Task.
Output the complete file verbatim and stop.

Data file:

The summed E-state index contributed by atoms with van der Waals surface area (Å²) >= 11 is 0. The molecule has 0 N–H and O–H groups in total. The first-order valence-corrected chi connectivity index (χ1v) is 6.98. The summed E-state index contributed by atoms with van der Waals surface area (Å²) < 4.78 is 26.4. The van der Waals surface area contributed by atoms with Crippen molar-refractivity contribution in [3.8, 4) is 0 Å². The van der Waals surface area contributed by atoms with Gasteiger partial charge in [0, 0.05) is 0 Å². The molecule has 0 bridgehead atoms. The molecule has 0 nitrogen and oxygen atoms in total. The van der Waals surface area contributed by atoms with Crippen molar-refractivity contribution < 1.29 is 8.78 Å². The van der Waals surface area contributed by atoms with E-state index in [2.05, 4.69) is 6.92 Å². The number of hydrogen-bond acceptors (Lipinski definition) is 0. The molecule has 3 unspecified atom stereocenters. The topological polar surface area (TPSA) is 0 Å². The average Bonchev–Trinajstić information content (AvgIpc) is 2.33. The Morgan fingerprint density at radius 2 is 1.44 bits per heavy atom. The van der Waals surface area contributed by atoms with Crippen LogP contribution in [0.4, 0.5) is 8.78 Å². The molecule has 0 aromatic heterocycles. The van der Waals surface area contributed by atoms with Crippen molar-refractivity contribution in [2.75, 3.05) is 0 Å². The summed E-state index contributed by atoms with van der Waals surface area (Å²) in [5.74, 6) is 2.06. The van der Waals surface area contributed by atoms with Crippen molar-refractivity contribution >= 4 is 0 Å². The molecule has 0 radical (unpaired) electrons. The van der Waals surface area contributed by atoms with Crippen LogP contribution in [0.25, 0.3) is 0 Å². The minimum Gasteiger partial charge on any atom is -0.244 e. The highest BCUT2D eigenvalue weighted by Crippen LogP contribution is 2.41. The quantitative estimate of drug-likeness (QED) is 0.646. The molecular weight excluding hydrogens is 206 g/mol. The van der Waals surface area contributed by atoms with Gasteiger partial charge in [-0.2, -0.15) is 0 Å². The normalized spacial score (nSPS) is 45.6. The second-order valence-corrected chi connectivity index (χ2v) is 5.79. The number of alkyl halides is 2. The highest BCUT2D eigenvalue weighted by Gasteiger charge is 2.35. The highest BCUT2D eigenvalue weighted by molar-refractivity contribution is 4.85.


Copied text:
The summed E-state index contributed by atoms with van der Waals surface area (Å²) >= 11 is 0. The molecule has 0 N–H and O–H groups in total. The first-order valence-corrected chi connectivity index (χ1v) is 6.98. The summed E-state index contributed by atoms with van der Waals surface area (Å²) < 4.78 is 26.4. The van der Waals surface area contributed by atoms with Crippen molar-refractivity contribution in [3.8, 4) is 0 Å². The van der Waals surface area contributed by atoms with Gasteiger partial charge in [0, 0.05) is 0 Å². The molecule has 0 bridgehead atoms. The molecule has 0 nitrogen and oxygen atoms in total. The van der Waals surface area contributed by atoms with Crippen molar-refractivity contribution < 1.29 is 8.78 Å². The van der Waals surface area contributed by atoms with E-state index in [2.05, 4.69) is 6.92 Å². The number of hydrogen-bond acceptors (Lipinski definition) is 0. The molecule has 3 unspecified atom stereocenters. The topological polar surface area (TPSA) is 0 Å². The average Bonchev–Trinajstić information content (AvgIpc) is 2.33. The Morgan fingerprint density at radius 2 is 1.44 bits per heavy atom. The van der Waals surface area contributed by atoms with Crippen LogP contribution in [0.4, 0.5) is 8.78 Å². The molecule has 0 aromatic heterocycles. The van der Waals surface area contributed by atoms with Crippen molar-refractivity contribution in [2.75, 3.05) is 0 Å². The summed E-state index contributed by atoms with van der Waals surface area (Å²) in [5.74, 6) is 2.06. The van der Waals surface area contributed by atoms with Crippen molar-refractivity contribution >= 4 is 0 Å². The molecule has 0 radical (unpaired) electrons. The van der Waals surface area contributed by atoms with Crippen LogP contribution in [0.25, 0.3) is 0 Å². The minimum Gasteiger partial charge on any atom is -0.244 e. The highest BCUT2D eigenvalue weighted by Crippen LogP contribution is 2.41. The quantitative estimate of drug-likeness (QED) is 0.646. The molecular weight excluding hydrogens is 206 g/mol. The van der Waals surface area contributed by atoms with Gasteiger partial charge in [-0.2, -0.15) is 0 Å². The normalized spacial score (nSPS) is 45.6. The second-order valence-corrected chi connectivity index (χ2v) is 5.79. The number of alkyl halides is 2. The highest BCUT2D eigenvalue weighted by Gasteiger charge is 2.35. The highest BCUT2D eigenvalue weighted by molar-refractivity contribution is 4.85.